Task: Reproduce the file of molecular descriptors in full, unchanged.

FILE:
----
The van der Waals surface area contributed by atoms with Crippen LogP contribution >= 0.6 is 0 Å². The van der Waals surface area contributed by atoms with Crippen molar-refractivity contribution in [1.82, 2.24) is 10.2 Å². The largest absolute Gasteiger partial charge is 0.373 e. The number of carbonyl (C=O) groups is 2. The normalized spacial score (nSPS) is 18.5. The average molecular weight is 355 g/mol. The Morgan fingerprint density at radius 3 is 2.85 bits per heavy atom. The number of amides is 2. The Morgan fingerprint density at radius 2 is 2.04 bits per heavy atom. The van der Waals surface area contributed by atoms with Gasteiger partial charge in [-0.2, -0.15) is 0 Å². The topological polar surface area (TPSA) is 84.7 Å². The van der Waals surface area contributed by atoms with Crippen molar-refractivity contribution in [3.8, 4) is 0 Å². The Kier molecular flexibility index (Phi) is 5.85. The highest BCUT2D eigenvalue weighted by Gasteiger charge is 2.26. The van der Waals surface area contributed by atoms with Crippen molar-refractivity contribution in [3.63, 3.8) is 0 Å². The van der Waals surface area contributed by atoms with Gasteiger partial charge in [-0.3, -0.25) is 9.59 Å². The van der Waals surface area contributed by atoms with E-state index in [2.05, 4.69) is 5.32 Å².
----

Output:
The van der Waals surface area contributed by atoms with Crippen LogP contribution >= 0.6 is 0 Å². The van der Waals surface area contributed by atoms with Crippen molar-refractivity contribution in [1.82, 2.24) is 10.2 Å². The largest absolute Gasteiger partial charge is 0.373 e. The number of carbonyl (C=O) groups is 2. The normalized spacial score (nSPS) is 18.5. The average molecular weight is 355 g/mol. The Morgan fingerprint density at radius 3 is 2.85 bits per heavy atom. The number of amides is 2. The Morgan fingerprint density at radius 2 is 2.04 bits per heavy atom. The van der Waals surface area contributed by atoms with Gasteiger partial charge in [-0.2, -0.15) is 0 Å². The topological polar surface area (TPSA) is 84.7 Å². The van der Waals surface area contributed by atoms with Crippen molar-refractivity contribution in [3.8, 4) is 0 Å². The Kier molecular flexibility index (Phi) is 5.85. The highest BCUT2D eigenvalue weighted by Gasteiger charge is 2.26. The van der Waals surface area contributed by atoms with Crippen molar-refractivity contribution in [3.63, 3.8) is 0 Å². The van der Waals surface area contributed by atoms with Gasteiger partial charge in [-0.3, -0.25) is 9.59 Å². The van der Waals surface area contributed by atoms with E-state index in [2.05, 4.69) is 5.32 Å².